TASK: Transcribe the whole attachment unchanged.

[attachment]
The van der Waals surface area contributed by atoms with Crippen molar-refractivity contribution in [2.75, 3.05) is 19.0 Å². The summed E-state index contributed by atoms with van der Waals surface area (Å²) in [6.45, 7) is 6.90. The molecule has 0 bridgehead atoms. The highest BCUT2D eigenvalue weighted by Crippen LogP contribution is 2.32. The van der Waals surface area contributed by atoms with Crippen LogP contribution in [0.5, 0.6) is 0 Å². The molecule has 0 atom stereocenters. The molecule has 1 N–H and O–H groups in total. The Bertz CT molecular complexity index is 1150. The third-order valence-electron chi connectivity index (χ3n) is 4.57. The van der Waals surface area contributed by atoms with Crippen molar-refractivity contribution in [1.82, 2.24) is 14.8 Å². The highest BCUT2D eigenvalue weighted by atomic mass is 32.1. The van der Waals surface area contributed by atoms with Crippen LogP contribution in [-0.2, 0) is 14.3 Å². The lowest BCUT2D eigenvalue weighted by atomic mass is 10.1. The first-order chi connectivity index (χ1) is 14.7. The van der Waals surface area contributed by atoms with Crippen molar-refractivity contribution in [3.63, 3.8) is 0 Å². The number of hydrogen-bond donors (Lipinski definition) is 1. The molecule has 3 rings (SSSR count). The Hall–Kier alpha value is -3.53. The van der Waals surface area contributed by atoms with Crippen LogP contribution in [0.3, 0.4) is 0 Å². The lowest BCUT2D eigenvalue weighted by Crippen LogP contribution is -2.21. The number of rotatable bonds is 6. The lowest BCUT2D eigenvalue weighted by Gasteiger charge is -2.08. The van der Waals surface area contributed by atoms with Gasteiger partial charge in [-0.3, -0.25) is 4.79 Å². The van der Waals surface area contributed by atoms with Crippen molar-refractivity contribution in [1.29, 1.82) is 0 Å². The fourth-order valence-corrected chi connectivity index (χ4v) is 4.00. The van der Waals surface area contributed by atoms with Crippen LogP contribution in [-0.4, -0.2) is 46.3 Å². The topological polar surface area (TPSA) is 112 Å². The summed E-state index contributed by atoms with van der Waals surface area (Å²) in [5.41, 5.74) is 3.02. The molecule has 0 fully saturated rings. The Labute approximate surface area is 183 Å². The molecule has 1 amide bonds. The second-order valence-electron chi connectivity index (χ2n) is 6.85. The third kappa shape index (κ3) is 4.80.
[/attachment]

The van der Waals surface area contributed by atoms with Crippen molar-refractivity contribution in [2.75, 3.05) is 19.0 Å². The summed E-state index contributed by atoms with van der Waals surface area (Å²) in [6.45, 7) is 6.90. The molecule has 0 bridgehead atoms. The highest BCUT2D eigenvalue weighted by Crippen LogP contribution is 2.32. The van der Waals surface area contributed by atoms with Crippen LogP contribution in [0.5, 0.6) is 0 Å². The molecule has 0 atom stereocenters. The molecule has 1 N–H and O–H groups in total. The Bertz CT molecular complexity index is 1150. The third-order valence-electron chi connectivity index (χ3n) is 4.57. The van der Waals surface area contributed by atoms with Crippen molar-refractivity contribution in [1.82, 2.24) is 14.8 Å². The highest BCUT2D eigenvalue weighted by atomic mass is 32.1. The van der Waals surface area contributed by atoms with Crippen LogP contribution in [-0.2, 0) is 14.3 Å². The lowest BCUT2D eigenvalue weighted by atomic mass is 10.1. The first-order chi connectivity index (χ1) is 14.7. The van der Waals surface area contributed by atoms with Crippen molar-refractivity contribution in [3.63, 3.8) is 0 Å². The number of hydrogen-bond donors (Lipinski definition) is 1. The molecule has 3 rings (SSSR count). The Hall–Kier alpha value is -3.53. The van der Waals surface area contributed by atoms with Crippen LogP contribution in [0.3, 0.4) is 0 Å². The lowest BCUT2D eigenvalue weighted by Crippen LogP contribution is -2.21. The number of rotatable bonds is 6. The lowest BCUT2D eigenvalue weighted by Gasteiger charge is -2.08. The van der Waals surface area contributed by atoms with Gasteiger partial charge in [-0.3, -0.25) is 4.79 Å². The van der Waals surface area contributed by atoms with Crippen molar-refractivity contribution in [1.29, 1.82) is 0 Å². The fourth-order valence-corrected chi connectivity index (χ4v) is 4.00. The van der Waals surface area contributed by atoms with Crippen LogP contribution in [-0.4, -0.2) is 46.3 Å². The topological polar surface area (TPSA) is 112 Å². The summed E-state index contributed by atoms with van der Waals surface area (Å²) in [5.41, 5.74) is 3.02. The molecule has 0 fully saturated rings. The Labute approximate surface area is 183 Å². The molecule has 1 amide bonds. The second-order valence-electron chi connectivity index (χ2n) is 6.85. The third kappa shape index (κ3) is 4.80.